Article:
All in, it's about letting folks know that a drip here and there is part of the frameless shower package. And it's nothing we can't handle.
Scope out those plastic edge seals—they might be the quick fix you need.
Make "frameless showers may include free drips" part of the sales spiel.
Keep an eagle eye on any wonky substrates from the get-go.
Get our spiel polished on why a damp bath mat isn’t a disaster.
Craft a go-to plan for when customers ring us up about a 'leak.'
That’s the drill. Let’s keep pushing the envelope, dialing in those details, and delivering the top-tier service we’re known for.
Catch you on the flip side,
Harnessing Recession, Regulations, and Resilience: A Glass Industry Update
HIGHLIGHTS FROM LAST WEEK'S CALL
Hey there, glass enthusiasts!
In our recent discussion, we delved deep into the fascinating and ever-evolving world of the glass industry. From economic predictions to the nitty-gritty of building codes, we covered it all. Here’s a rundown of the key topics we explored:
- Economic Forecast & Homebuilder Trends: We kicked off with some sobering news from an economist at a recent trade show. Brace yourselves – there's talk of a recession in the mid-2020s and possibly a depression by decade's end. The advice? Be cautious with debt. Adding to this, major home builders in Pennsylvania are prepping for mass layoffs, a ripple effect of climbing interest rates.
- Shower Enclosure Codes – A Puzzle: A hot topic was the surprising lack of standardized codes for glass shower enclosures. While safety glass and proper tempering are common standards, there’s a gap in uniform regulations across regions.
- The Upside of Third-Party Glass Certification: Sure, self-certification is an option for fabricators, but getting a nod from bodies like SGCC packs a punch in credibility and commercial contracting. The catch? It's not light on the wallet.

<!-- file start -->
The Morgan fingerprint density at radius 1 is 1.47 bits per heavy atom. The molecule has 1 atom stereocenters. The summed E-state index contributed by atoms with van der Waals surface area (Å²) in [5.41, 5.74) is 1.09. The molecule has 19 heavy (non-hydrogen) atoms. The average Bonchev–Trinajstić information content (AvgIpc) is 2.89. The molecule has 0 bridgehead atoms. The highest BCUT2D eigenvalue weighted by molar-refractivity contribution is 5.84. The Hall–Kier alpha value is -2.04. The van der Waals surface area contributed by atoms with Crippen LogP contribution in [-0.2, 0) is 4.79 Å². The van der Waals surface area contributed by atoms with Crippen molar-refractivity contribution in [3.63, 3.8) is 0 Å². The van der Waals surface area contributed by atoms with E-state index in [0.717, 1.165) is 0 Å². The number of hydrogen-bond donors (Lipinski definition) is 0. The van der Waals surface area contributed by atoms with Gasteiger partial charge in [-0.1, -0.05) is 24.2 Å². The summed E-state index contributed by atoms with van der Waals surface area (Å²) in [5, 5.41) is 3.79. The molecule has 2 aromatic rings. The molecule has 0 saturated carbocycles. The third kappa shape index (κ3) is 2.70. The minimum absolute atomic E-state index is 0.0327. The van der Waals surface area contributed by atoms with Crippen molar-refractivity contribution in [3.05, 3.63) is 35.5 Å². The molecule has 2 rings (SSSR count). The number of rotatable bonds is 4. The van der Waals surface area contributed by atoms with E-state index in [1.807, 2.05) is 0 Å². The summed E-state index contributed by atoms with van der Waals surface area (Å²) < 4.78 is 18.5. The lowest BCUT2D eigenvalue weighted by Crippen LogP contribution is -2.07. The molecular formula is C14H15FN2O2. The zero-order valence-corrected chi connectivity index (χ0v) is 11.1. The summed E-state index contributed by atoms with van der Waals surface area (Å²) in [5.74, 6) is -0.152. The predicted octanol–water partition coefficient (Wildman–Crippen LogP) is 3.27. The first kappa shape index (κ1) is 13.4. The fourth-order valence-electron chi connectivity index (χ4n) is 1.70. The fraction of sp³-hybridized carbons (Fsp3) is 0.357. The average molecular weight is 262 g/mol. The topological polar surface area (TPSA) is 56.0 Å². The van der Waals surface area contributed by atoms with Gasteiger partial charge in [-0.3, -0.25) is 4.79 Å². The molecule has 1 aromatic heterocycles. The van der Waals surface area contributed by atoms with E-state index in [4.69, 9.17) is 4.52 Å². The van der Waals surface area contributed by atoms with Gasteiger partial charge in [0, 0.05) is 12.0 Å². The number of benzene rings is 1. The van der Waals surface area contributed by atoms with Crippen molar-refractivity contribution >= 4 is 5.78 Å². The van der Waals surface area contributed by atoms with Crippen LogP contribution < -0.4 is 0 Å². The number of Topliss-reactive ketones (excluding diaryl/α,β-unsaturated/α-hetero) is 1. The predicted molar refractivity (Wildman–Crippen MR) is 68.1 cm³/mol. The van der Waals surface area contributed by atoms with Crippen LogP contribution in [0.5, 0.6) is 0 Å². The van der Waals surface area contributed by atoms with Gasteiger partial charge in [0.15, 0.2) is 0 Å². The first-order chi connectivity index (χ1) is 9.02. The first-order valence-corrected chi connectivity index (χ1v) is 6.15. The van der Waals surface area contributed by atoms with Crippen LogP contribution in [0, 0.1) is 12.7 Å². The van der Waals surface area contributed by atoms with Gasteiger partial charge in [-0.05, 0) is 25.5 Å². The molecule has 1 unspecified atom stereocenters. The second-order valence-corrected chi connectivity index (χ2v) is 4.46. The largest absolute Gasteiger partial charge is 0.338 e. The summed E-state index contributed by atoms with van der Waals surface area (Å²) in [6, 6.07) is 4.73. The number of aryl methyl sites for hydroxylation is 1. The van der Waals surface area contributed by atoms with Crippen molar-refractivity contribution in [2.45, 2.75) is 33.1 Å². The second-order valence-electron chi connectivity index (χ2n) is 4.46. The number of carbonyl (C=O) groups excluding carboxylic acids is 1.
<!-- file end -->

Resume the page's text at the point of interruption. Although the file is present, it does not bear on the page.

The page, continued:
- Leveraging Local Business Development Centers: Looking to branch out? Places like local business development centers can be goldmines for guidance, especially if you’re eyeing markets like bullet-resistant glass. They offer market research, accounting assistance, and can link you up with government resources – all at no cost.
Action Steps for Us:
1. Dive into researching products and services that could withstand an economic downturn.
2. Get a magnifying glass on the building codes within our areas, especially focusing on the gaps related to shower enclosures.
3. Weigh the pros and cons of pursuing third-party glass certification, considering both the credibility boost and the costs involved.
4. Make a call to our local Small Business Development Center to explore avenues in expanding into the bullet-resistant glass sector.
This discussion was a treasure trove of insights and perspectives, offering a 360° view of the current landscape in our field. Let’s use this knowledge to navigate these challenging yet exciting times in the glass industry!
Stay informed and innovate,
Robert Gomez w/ FollowUp.Glass 🌐🚿📈
|Link to Last Weeks Call||Link to Shower Door Pros|
SHOP THE GLASS GADGET STORE!
The Glass Clamp Assistant is specifically designed for the purpose of holding the two-part glass clamp together while a screw is inserted and fastened. The innovative tool is compatible with several types of shower enclosure glass clamps, including the CRL SCU4, CRL BCU4, as well as the Cardinal and US Horizon equivalents.